Snyder v. Social Security Administration, Commissioner
MEMORANDUM OPINION. Signed by Magistrate Judge Staci G Cornelius on 9/15/15. (MRR )
2015 Sep-15 PM 02:24
U.S. DISTRICT COURT
N.D. OF ALABAMA
UNITED STATES DISTRICT COURT
FOR THE NORTHERN DISTRICT OF ALABAMA
ANGELA MARIE SNYDER,
SOCIAL SECURITY ADMINISTRATION,
Case No. 2:14-cv-01561-SGC
The plaintiff, Angela Marie Snyder, appeals from the decision of the Commissioner of
the Social Security Administration (“Commissioner”) denying her application for Disability
Insurance Benefits (“DIB”) and Supplemental Security Income (“SSI”). Ms. Snyder timely
pursued and exhausted her administrative remedies, and the decision of the Commissioner is ripe
for review pursuant to 42 U.S.C. §§ 405(g), 1383(c)(3).
The parties have consented to
magistrate judge jurisdiction pursuant to 28 U.S.C. § 636(c). (Doc. 10).
FACTS, FRAMEWORK, AND PROCEDURAL HISTORY
Ms. Snyder was born in 1985 and has a high school education. (R. 20, 109). Her past
work experience includes employment as a cashier, waitress, stock clerk, and fast food worker.
(R. 135). Ms. Snyder alleged she became unable to work on December 13, 2010, due to severe
back problems, bi-polar disorder, and diabetes. (R. 111, 401).
When evaluating the disability of individuals over the age of eighteen, the regulations
prescribe a five-step sequential evaluation process.
See 20 C.F.R. §§ 404.1520, 416.920;
Doughty v. Apfel, 245 F.3d 1274, 1278 (11th Cir. 2001). The first step requires a determination
of whether the claimant is performing “substantial gainful activity.”
20 C.F.R. §§
404.1520(a)(4)(i). If the claimant is engaged in substantial gainful activity, he or she is not
disabled and the evaluation stops. Id. If the claimant is not engaged in substantial gainful
activity, the Commissioner proceeds to consider the combined effects of all the claimant's
physical and mental impairments. 20 C.F.R. §§ 404.1520(a)(4)(ii), 416.920(a)(4)(ii). These
impairments must be severe and must meet the durational requirements before a claimant will be
found disabled. Id. The decision depends on the medical evidence in the record. See Hart v.
Finch, 440 F.2d 1340, 1341 (5th Cir. 1971). If the claimant’s impairments are not severe, the
analysis stops. 20 C.F.R. §§ 404.1520(a)(4)(ii), 416.920(a)(4)(ii).
Otherwise, the analysis
continues to step three, at which the Commissioner determines whether the claimant’s
impairments meet the severity of an impairment listed in 20 C.F.R. §§ pt. 404, Subpart P,
Appendix 1. 20 C.F.R. §§ 404.1520(a)(4)(iii), 416.920(a)(4)(iii). If the impairments fall within
this category, the claimant will be found disabled without further consideration. Id. If the
impairments do not fall within the listings, the Commissioner determines the claimant’s residual
functional capacity (“RFC”). 20 C.F.R. §§ 404.1520(e), 416.920(e).
At step four the Commissioner determines whether the impairments prevent the claimant
from returning to past relevant work. 20 C.F.R. §§ 404.1520(a)(4)(iv), 416.920(a)(4)(iv). If the
claimant is capable of performing past relevant work, he or she is not disabled and the evaluation
stops. Id. If the claimant cannot perform past relevant work, the analysis proceeds to the fifth
step, at which the Commissioner considers the claimant’s RFC, as well as the claimant’s age,
education, and past work experience to determine whether he or she can perform other work.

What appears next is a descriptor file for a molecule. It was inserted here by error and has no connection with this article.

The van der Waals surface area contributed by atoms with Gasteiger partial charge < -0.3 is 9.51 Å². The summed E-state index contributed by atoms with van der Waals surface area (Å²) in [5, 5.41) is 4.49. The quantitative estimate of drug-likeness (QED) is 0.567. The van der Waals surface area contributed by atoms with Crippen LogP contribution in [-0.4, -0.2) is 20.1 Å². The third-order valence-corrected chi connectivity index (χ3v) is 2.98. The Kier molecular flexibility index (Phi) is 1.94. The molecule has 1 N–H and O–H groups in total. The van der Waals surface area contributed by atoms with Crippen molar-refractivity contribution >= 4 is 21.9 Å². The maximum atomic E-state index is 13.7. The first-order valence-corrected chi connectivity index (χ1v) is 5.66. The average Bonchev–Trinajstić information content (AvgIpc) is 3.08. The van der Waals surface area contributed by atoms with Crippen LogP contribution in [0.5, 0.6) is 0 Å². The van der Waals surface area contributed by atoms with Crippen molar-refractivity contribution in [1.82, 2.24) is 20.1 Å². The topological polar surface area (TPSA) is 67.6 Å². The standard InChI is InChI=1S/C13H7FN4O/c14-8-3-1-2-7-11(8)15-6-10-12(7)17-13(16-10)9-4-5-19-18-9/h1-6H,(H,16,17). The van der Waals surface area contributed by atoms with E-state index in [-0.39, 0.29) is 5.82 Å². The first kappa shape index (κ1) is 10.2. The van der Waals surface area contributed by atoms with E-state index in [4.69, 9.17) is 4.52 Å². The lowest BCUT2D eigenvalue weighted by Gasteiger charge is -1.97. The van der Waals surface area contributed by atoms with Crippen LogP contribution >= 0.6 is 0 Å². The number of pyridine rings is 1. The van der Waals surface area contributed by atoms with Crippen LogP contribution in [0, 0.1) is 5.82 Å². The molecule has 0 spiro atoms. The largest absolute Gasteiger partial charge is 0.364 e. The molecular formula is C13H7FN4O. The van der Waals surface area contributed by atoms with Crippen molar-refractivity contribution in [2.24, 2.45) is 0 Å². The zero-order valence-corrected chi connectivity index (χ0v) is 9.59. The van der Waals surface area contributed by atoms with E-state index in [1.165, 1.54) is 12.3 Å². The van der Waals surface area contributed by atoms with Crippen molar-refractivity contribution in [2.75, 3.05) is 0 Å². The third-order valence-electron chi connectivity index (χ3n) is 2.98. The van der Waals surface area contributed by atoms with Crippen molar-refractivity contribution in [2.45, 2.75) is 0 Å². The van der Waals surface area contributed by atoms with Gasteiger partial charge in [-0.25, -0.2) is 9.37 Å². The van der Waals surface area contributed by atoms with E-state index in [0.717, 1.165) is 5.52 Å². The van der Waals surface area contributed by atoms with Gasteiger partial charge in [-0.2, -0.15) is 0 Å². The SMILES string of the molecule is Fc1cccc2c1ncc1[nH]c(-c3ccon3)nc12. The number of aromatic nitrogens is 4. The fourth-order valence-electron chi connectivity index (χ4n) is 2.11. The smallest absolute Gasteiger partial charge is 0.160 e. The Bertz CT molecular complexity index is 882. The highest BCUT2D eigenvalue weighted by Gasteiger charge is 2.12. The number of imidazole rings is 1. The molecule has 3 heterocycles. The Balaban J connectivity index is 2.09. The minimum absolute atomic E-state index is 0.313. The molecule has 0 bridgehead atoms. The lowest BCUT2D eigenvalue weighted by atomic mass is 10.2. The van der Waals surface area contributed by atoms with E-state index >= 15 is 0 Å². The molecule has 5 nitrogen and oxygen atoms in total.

Id.; 20 C.F.R. §§ 404.1520(a)(4)(v), 416.920(a)(4)(v). If the claimant can do other work, he or
she is not disabled. Id.
Applying the sequential evaluation process, the Administrative Law Judge ("ALJ") found
Ms. Snyder had not engaged in substantial gainful activity since the alleged onset of her
At step two, the ALJ found Ms. Snyder's degenerative disc disease
constituted a severe impairment. (Id.).
However, the ALJ found Ms. Snyder's other claimed
ailments were not severe because: (1) her diabetes mellitus was well-controlled; and (2) her
medically determinable impairment of depression did not cause more than minimal limitation in
her ability to work. (Id. at 15-16).
At step three, the ALJ found Ms. Snyder did not have an impairment or combination of
impairments meeting or medically equal to any of the impairments listed in 20 C.F.R. Part 404,
Subpart P, Appendix 1. (R. 17). Specifically, the ALJ determined Ms. Snyder failed to satisfy
the listing requirements for disorders of the spine. (Id.).
Before proceeding to step four, the ALJ determined Ms. Snyder retained the RFC to
perform sedentary work with the following restrictions: (1) only occasional stooping, kneeling,
crouching, crawling, and climbing ramps and/or stairs; (2) no more than frequent overhead
reaching with her left arm; (3) never climbing ladders, ropes, or scaffolds; and (4) no exposure to
unprotected heights and dangerous machinery. (R. 17). In reaching this conclusion, the ALJ
considered Ms. Snyder's symptoms, the medical record, and opinion evidence. (Id.). Regarding
opinion evidence, the ALJ assigned no weight to the opinion of the state agency single decision
maker, who opined that Ms. Snyder could perform limited medium work. (R. 19). The ALJ
assigned "some weight" to the opinion of Ms. Snyder's treating physician, Dr. Leigh Copeland,
which imposed severe limitations on Ms. Snyder's ability to perform even sedentary work. (Id.).
The ALJ concluded that, while Ms. Snyder's medically determinable impairments could
reasonably be expected to cause some of the symptoms alleged, her testimony concerning the
severity, persistence, and effects of these symptoms was not credible in light of the medical
record. (Id. at 18).
At step four, the ALJ determined Ms. Snyder was unable to perform her past relevant
work. (R. 19-20). At step five, the ALJ noted Ms. Snyder was a "younger individual" as defined
in the regulations and had at least a high school education. (Id. at 20). The ALJ also found